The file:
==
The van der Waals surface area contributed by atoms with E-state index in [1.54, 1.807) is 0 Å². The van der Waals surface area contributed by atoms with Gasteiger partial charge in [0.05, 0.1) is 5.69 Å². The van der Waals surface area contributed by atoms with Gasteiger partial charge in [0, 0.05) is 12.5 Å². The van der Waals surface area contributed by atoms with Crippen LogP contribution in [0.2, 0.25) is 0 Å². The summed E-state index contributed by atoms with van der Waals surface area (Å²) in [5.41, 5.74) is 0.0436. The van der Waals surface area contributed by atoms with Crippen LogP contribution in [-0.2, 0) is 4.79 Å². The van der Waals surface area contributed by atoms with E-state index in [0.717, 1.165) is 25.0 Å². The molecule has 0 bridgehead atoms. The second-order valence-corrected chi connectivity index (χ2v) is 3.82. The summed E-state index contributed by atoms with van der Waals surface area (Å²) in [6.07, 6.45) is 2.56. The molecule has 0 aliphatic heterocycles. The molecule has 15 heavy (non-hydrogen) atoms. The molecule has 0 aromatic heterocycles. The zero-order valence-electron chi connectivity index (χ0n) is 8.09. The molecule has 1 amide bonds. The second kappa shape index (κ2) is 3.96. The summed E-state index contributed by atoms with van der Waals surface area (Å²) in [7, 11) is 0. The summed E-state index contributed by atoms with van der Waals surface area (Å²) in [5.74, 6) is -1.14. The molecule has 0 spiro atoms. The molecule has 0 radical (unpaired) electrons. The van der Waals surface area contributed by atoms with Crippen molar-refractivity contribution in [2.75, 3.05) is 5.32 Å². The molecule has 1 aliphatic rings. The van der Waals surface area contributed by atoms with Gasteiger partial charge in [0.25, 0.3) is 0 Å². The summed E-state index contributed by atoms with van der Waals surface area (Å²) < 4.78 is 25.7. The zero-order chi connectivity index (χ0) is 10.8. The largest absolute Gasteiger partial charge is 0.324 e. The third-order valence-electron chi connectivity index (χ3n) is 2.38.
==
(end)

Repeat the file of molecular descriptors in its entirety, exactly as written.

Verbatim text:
The van der Waals surface area contributed by atoms with E-state index in [1.54, 1.807) is 0 Å². The van der Waals surface area contributed by atoms with Gasteiger partial charge in [0.05, 0.1) is 5.69 Å². The van der Waals surface area contributed by atoms with Gasteiger partial charge in [0, 0.05) is 12.5 Å². The van der Waals surface area contributed by atoms with Crippen LogP contribution in [0.2, 0.25) is 0 Å². The summed E-state index contributed by atoms with van der Waals surface area (Å²) in [5.41, 5.74) is 0.0436. The van der Waals surface area contributed by atoms with Crippen LogP contribution in [-0.2, 0) is 4.79 Å². The van der Waals surface area contributed by atoms with E-state index in [0.717, 1.165) is 25.0 Å². The molecule has 0 bridgehead atoms. The second-order valence-corrected chi connectivity index (χ2v) is 3.82. The summed E-state index contributed by atoms with van der Waals surface area (Å²) in [6.07, 6.45) is 2.56. The molecule has 0 aliphatic heterocycles. The molecule has 15 heavy (non-hydrogen) atoms. The molecule has 0 aromatic heterocycles. The zero-order valence-electron chi connectivity index (χ0n) is 8.09. The molecule has 1 amide bonds. The second kappa shape index (κ2) is 3.96. The summed E-state index contributed by atoms with van der Waals surface area (Å²) in [7, 11) is 0. The summed E-state index contributed by atoms with van der Waals surface area (Å²) in [5.74, 6) is -1.14. The molecule has 0 spiro atoms. The molecule has 0 radical (unpaired) electrons. The van der Waals surface area contributed by atoms with Crippen molar-refractivity contribution in [2.75, 3.05) is 5.32 Å². The molecule has 1 aliphatic rings. The van der Waals surface area contributed by atoms with Gasteiger partial charge in [0.25, 0.3) is 0 Å². The summed E-state index contributed by atoms with van der Waals surface area (Å²) < 4.78 is 25.7. The zero-order chi connectivity index (χ0) is 10.8. The largest absolute Gasteiger partial charge is 0.324 e. The third-order valence-electron chi connectivity index (χ3n) is 2.38.